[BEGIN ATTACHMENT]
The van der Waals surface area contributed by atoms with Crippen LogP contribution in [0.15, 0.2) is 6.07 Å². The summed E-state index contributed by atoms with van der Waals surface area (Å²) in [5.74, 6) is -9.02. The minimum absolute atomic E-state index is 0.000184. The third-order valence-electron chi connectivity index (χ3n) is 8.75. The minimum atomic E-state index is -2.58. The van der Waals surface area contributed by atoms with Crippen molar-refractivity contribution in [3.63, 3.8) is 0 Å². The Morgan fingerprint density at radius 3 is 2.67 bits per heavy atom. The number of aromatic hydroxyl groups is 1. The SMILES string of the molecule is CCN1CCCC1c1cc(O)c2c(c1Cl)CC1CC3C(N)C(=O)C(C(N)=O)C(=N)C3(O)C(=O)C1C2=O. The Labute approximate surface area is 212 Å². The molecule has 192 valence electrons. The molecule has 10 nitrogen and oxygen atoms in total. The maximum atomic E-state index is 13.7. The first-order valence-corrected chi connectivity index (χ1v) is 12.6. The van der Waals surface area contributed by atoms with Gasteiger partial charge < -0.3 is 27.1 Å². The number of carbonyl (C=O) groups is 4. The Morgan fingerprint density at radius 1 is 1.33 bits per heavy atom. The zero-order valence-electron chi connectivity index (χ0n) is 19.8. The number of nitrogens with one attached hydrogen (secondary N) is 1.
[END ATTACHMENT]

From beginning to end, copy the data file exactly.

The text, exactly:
The van der Waals surface area contributed by atoms with Crippen LogP contribution in [0.15, 0.2) is 6.07 Å². The summed E-state index contributed by atoms with van der Waals surface area (Å²) in [5.74, 6) is -9.02. The minimum absolute atomic E-state index is 0.000184. The third-order valence-electron chi connectivity index (χ3n) is 8.75. The minimum atomic E-state index is -2.58. The van der Waals surface area contributed by atoms with Crippen molar-refractivity contribution in [3.63, 3.8) is 0 Å². The Morgan fingerprint density at radius 3 is 2.67 bits per heavy atom. The number of aromatic hydroxyl groups is 1. The SMILES string of the molecule is CCN1CCCC1c1cc(O)c2c(c1Cl)CC1CC3C(N)C(=O)C(C(N)=O)C(=N)C3(O)C(=O)C1C2=O. The Labute approximate surface area is 212 Å². The molecule has 192 valence electrons. The molecule has 10 nitrogen and oxygen atoms in total. The maximum atomic E-state index is 13.7. The first-order valence-corrected chi connectivity index (χ1v) is 12.6. The van der Waals surface area contributed by atoms with Gasteiger partial charge < -0.3 is 27.1 Å². The number of carbonyl (C=O) groups is 4. The Morgan fingerprint density at radius 1 is 1.33 bits per heavy atom. The zero-order valence-electron chi connectivity index (χ0n) is 19.8. The number of nitrogens with one attached hydrogen (secondary N) is 1.